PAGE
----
Another thing to know is that if your live crawfish haven't been pre-purged, they need to be. Purging cleans the mud out of the stomach and gills, making them taste a whole lot better. Since most crawfish are sold in netted sacks or boxes, if you don't plan to purge and cook them right away, don't take them out of their containers. Instead, gently hose them down, place a wet burlap sack or bag of crushed ice on top to keep them cool and their gills moist. You can also store them in a cooler at a temperature between 38 and 46 degrees. Regardless of how you store them, crawfish should be eaten within 36 hours or they will begin to die.

A word to the wise
Before you're ready to cook, you need to dress like you know what you're doing. That's right; there's a dress code. This is messy eating, so wear something that hides stains like a shirt with a really busy pattern or, if you want to dress like a pro, wear a Hawaiian shirt. One other important item is beer; I've never been to a boil that didn't include at least one ice chest full of beer to help wash down those tasty mud bugs.

I've never been to a crawfish boil that didn't include at least one ice chest full of beer When you're ready to purge, place your crawfish into a small wading pool, large tub, or large ice chest and add enough water to cover them, plus 2 to 3 tablespoons of salt per gallon of water. Then stir them around with a paddle for about 5 minutes, tip to drain and repeat the process two more times. Be careful about leaving the crawfish unattended in the water too long or they'll die.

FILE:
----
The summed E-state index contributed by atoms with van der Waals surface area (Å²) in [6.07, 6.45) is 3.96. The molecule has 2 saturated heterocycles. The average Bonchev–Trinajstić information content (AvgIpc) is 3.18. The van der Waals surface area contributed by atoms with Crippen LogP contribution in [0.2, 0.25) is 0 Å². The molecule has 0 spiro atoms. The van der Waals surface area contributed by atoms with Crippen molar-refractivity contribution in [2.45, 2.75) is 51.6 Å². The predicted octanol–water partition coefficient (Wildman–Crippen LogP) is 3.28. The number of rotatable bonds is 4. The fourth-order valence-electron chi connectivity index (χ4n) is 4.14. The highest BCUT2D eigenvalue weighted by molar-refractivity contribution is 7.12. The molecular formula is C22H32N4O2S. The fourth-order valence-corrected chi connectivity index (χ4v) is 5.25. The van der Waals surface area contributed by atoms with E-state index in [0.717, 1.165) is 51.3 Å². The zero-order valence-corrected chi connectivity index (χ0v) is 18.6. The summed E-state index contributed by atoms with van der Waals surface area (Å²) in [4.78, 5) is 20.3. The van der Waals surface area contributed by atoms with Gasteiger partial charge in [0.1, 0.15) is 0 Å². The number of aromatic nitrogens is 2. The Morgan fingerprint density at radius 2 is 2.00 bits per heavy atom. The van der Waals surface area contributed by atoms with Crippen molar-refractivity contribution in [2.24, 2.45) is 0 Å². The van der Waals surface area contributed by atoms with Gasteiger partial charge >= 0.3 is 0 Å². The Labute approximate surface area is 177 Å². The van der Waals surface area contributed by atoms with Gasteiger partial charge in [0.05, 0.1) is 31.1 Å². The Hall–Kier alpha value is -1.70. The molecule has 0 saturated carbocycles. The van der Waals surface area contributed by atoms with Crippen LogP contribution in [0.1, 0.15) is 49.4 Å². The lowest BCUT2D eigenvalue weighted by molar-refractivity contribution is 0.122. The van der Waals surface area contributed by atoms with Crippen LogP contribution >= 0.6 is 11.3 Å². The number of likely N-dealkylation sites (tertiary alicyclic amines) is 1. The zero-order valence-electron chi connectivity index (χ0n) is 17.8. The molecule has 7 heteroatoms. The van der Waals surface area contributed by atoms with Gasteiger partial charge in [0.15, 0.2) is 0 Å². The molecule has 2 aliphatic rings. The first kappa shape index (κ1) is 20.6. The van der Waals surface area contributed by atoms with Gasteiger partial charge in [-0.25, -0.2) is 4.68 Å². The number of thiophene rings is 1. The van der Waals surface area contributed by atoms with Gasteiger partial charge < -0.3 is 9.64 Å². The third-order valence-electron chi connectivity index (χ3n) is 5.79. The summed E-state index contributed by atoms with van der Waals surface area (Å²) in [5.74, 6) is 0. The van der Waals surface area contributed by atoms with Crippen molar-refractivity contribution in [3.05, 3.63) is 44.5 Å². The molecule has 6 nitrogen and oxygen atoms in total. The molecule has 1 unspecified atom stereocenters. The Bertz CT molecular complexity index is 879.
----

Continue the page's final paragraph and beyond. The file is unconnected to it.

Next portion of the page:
Now, since you're dressed like a pro and are going to cook like a pro, let's make sure that you can peel 'n eat like a pro. Once you've cooked up and poured out the crawfish, take a seat, look for the biggest one out there and grab it up. Grab the head with one hand and the tail with the other, then gently squeeze and twist the tail end and pull the head away and -- here's your choice – either discard the head, or suck the juice out of it. Seriously.

There are two schools of thought for the next step. You can place your thumb on the lower part of the underside of the crawfish and squeeze, which will eject the meat slightly from the top. Grab the meat with your teeth, pull and the rest should follow easily. Or, after you remove the head, hold the ends of the body sidewise with the belly side up and bend each side toward the back. This will break the shell so that you can peel it away and pick out the meat.